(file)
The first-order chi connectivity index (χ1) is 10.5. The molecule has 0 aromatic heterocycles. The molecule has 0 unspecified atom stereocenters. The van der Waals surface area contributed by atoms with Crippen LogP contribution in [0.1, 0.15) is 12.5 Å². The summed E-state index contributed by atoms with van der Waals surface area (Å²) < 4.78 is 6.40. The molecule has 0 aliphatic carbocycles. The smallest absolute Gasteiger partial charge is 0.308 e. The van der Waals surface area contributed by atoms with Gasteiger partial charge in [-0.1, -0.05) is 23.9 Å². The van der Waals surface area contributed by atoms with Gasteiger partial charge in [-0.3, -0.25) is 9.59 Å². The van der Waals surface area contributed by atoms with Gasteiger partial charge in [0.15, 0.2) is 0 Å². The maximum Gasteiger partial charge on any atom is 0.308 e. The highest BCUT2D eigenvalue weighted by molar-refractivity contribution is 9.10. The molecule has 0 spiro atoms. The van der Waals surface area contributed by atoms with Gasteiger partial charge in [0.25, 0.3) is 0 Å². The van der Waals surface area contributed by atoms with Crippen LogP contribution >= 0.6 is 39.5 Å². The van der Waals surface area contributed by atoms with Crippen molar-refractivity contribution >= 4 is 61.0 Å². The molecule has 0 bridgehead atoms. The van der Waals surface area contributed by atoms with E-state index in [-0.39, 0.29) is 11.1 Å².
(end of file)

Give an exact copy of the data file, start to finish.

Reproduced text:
The first-order chi connectivity index (χ1) is 10.5. The molecule has 0 aromatic heterocycles. The molecule has 0 unspecified atom stereocenters. The van der Waals surface area contributed by atoms with Crippen LogP contribution in [0.1, 0.15) is 12.5 Å². The summed E-state index contributed by atoms with van der Waals surface area (Å²) < 4.78 is 6.40. The molecule has 0 aliphatic carbocycles. The smallest absolute Gasteiger partial charge is 0.308 e. The van der Waals surface area contributed by atoms with Gasteiger partial charge in [-0.1, -0.05) is 23.9 Å². The van der Waals surface area contributed by atoms with Gasteiger partial charge in [-0.3, -0.25) is 9.59 Å². The van der Waals surface area contributed by atoms with Gasteiger partial charge in [0.15, 0.2) is 0 Å². The maximum Gasteiger partial charge on any atom is 0.308 e. The highest BCUT2D eigenvalue weighted by molar-refractivity contribution is 9.10. The molecule has 0 spiro atoms. The van der Waals surface area contributed by atoms with Gasteiger partial charge in [0.25, 0.3) is 0 Å². The van der Waals surface area contributed by atoms with Crippen LogP contribution >= 0.6 is 39.5 Å². The van der Waals surface area contributed by atoms with Crippen molar-refractivity contribution >= 4 is 61.0 Å². The molecule has 0 bridgehead atoms. The van der Waals surface area contributed by atoms with E-state index in [-0.39, 0.29) is 11.1 Å².